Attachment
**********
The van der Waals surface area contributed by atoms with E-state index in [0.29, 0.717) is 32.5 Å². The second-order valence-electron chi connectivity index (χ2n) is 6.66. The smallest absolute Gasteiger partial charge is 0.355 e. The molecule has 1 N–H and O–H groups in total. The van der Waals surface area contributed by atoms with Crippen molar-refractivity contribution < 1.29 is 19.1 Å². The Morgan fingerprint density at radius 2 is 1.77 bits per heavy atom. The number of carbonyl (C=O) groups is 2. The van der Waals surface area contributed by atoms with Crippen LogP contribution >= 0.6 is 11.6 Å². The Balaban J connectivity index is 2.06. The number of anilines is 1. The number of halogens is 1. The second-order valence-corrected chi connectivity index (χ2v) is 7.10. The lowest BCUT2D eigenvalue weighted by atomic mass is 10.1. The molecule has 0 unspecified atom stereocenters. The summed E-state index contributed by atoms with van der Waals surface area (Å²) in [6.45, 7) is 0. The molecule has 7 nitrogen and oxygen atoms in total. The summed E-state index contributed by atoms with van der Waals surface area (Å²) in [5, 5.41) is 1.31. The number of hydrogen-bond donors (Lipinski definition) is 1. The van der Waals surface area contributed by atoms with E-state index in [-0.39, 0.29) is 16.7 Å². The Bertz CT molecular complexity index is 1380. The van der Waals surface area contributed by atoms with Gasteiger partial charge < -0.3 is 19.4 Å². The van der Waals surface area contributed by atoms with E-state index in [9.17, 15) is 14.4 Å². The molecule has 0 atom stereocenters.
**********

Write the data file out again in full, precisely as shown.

The van der Waals surface area contributed by atoms with E-state index in [0.29, 0.717) is 32.5 Å². The second-order valence-electron chi connectivity index (χ2n) is 6.66. The smallest absolute Gasteiger partial charge is 0.355 e. The molecule has 1 N–H and O–H groups in total. The van der Waals surface area contributed by atoms with Crippen molar-refractivity contribution < 1.29 is 19.1 Å². The Morgan fingerprint density at radius 2 is 1.77 bits per heavy atom. The number of carbonyl (C=O) groups is 2. The van der Waals surface area contributed by atoms with Crippen LogP contribution >= 0.6 is 11.6 Å². The Balaban J connectivity index is 2.06. The number of anilines is 1. The number of halogens is 1. The second-order valence-corrected chi connectivity index (χ2v) is 7.10. The lowest BCUT2D eigenvalue weighted by atomic mass is 10.1. The molecule has 0 unspecified atom stereocenters. The summed E-state index contributed by atoms with van der Waals surface area (Å²) in [6.45, 7) is 0. The molecule has 7 nitrogen and oxygen atoms in total. The summed E-state index contributed by atoms with van der Waals surface area (Å²) in [5, 5.41) is 1.31. The number of hydrogen-bond donors (Lipinski definition) is 1. The van der Waals surface area contributed by atoms with E-state index in [-0.39, 0.29) is 16.7 Å². The Bertz CT molecular complexity index is 1380. The van der Waals surface area contributed by atoms with Gasteiger partial charge < -0.3 is 19.4 Å². The van der Waals surface area contributed by atoms with E-state index in [9.17, 15) is 14.4 Å². The molecule has 0 atom stereocenters.